Top British Cars
Cars made in Britain that rivalled the world's best
The Humber Super Snipe was a big car designed to carry around dignitaries and senior business people, and it was first brought out in 1938. It was a combination of the earlier Humber Snipe, which was powered by a three litre engine, and a four litre straight six cylinder engine which had been developed for the much larger Humber Pullman. this resulted in a very powerful vehicle for it's day, with plenty of low-down pulling power and a top speed of 79 mph. Despite it's large size and power it was relatively inexpensive to buy.
It seemed that no sooner had it gone on sale then World War II broke out and production of cars for civilian use was banned by the government. However there was still a need for cars to serve the military and so production of the Super Snipe continued.
Operating in war zones is a severe test of a car's capability and the Super Sniper proved itself to be well up to the task. No less a person than Field Marshal Bernard Montgomery had the use of one from 1942 throughout his North African campaign, and the same car faithfully served Sir Oliver Leese in Italy. By then Monty was involved in the invasion of Europe for which he had the use of another Super Snipe in which he covered over 60,000 miles, some of it over very rough terrain indeed.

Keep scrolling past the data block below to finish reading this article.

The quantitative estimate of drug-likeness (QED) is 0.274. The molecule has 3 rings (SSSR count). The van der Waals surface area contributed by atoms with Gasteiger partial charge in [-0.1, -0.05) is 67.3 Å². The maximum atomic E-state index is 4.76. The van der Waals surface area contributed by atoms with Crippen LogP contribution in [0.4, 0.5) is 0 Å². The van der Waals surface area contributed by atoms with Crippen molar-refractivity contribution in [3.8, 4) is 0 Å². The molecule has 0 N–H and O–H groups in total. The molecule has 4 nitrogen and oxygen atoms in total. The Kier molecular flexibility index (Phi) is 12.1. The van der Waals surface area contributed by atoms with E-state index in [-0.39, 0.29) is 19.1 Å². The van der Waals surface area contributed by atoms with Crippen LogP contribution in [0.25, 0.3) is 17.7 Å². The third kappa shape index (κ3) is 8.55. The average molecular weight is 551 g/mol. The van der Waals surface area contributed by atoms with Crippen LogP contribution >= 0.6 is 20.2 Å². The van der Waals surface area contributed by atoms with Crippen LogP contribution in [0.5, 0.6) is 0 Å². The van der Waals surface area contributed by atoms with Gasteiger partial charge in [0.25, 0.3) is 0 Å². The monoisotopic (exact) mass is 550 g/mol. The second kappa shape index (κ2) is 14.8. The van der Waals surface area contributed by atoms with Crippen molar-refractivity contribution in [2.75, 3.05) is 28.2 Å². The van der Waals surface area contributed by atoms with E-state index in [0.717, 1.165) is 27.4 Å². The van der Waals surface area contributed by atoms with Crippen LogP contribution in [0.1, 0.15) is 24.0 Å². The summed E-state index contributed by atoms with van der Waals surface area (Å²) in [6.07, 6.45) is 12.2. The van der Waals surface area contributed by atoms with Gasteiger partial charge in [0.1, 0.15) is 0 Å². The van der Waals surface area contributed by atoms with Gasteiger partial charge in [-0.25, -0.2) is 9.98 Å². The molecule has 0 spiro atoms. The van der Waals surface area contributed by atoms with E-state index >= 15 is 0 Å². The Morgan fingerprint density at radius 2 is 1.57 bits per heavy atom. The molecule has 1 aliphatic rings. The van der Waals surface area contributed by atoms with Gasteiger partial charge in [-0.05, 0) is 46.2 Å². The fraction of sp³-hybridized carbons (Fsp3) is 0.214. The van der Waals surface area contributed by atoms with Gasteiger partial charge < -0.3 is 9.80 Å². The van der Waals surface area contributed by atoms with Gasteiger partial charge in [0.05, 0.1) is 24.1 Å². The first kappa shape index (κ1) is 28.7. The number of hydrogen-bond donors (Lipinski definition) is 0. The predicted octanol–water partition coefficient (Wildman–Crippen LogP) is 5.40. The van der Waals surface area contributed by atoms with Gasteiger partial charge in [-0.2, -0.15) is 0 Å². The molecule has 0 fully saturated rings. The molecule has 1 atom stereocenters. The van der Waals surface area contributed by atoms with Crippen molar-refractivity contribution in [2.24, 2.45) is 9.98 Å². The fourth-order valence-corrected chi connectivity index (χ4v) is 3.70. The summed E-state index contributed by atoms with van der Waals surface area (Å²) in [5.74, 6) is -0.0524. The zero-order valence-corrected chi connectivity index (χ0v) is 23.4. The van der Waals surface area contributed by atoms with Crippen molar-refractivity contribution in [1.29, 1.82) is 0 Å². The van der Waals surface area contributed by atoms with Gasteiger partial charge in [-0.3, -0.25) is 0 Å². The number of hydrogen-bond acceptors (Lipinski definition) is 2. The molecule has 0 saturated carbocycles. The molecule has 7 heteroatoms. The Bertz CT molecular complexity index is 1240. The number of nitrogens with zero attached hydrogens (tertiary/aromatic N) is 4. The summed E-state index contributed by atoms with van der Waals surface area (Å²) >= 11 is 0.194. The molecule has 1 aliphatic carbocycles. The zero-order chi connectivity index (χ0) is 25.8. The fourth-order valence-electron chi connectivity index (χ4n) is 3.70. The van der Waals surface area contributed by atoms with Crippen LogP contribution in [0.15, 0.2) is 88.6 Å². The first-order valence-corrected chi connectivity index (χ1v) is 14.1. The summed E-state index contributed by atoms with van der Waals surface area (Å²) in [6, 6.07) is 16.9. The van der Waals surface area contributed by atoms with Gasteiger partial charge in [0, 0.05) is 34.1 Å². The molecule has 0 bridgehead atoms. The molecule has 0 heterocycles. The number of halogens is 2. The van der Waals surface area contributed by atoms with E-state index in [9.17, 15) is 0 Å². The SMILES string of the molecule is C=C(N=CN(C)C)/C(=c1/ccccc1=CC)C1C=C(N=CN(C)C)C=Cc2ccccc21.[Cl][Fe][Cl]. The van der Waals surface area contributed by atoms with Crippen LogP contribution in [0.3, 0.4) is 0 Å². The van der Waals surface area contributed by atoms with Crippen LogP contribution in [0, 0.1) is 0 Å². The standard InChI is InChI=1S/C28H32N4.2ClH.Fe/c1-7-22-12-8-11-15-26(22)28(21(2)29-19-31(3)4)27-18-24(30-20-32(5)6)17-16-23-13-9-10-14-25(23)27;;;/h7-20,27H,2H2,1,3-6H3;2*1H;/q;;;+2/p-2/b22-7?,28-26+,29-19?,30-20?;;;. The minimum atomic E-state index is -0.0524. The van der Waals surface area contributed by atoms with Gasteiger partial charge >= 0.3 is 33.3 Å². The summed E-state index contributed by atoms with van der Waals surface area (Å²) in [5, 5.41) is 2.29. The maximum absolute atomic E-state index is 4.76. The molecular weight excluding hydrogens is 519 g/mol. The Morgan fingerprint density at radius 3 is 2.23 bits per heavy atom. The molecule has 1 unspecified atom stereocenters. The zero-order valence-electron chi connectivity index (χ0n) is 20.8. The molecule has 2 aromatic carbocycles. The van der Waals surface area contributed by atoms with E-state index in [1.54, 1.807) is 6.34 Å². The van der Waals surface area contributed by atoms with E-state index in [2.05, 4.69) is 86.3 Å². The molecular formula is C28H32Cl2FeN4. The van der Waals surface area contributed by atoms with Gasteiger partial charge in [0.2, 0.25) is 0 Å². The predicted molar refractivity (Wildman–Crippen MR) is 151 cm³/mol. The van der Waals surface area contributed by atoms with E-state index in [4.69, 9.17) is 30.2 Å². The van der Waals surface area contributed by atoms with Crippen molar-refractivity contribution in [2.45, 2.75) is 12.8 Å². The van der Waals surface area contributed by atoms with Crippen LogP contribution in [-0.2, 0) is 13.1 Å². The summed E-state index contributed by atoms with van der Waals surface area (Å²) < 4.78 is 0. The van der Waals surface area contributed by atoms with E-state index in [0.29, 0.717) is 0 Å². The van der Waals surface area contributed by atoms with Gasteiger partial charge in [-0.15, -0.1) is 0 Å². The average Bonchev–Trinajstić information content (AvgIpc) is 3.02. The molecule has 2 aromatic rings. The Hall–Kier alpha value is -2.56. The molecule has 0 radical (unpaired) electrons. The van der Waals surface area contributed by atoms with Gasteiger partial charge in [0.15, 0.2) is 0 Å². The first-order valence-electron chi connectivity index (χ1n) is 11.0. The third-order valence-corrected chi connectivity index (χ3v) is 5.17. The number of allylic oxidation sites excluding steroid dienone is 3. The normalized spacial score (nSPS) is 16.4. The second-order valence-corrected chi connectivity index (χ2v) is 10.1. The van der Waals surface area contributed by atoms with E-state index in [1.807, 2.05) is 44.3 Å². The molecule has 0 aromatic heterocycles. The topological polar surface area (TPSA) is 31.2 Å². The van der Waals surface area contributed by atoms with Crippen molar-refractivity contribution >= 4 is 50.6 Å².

This was one very tough car. Minor modifications were made to it for military use; for instance stronger springs stiffened up the suspension and the bodywork was shortened at the rear to make it easier for the car to be driven up a loading ramp. Fatter low-pressure tyres were fitted because of the poorer quality surfaces that the car was expected to have to drive on. The Army loved it; one officer in particular in East Africa was full of praise for the fact that he had covered 48,000 miles in one over the most terrible roads imaginable.
Both of the cars that Monty used during the war; nicknamed 'Old Faithful' and 'Victory'; were preserved in the National Army Museum and the Coventry Transport Museum respectively.
After the war production restarted using virtually the same specifications as in 1938. It was still tough and dependable; but thirsty! Several new series were introduced until the old warhorse was pensioned off in 1952. Nevertheless assembly still continued in other parts of the world for several more years.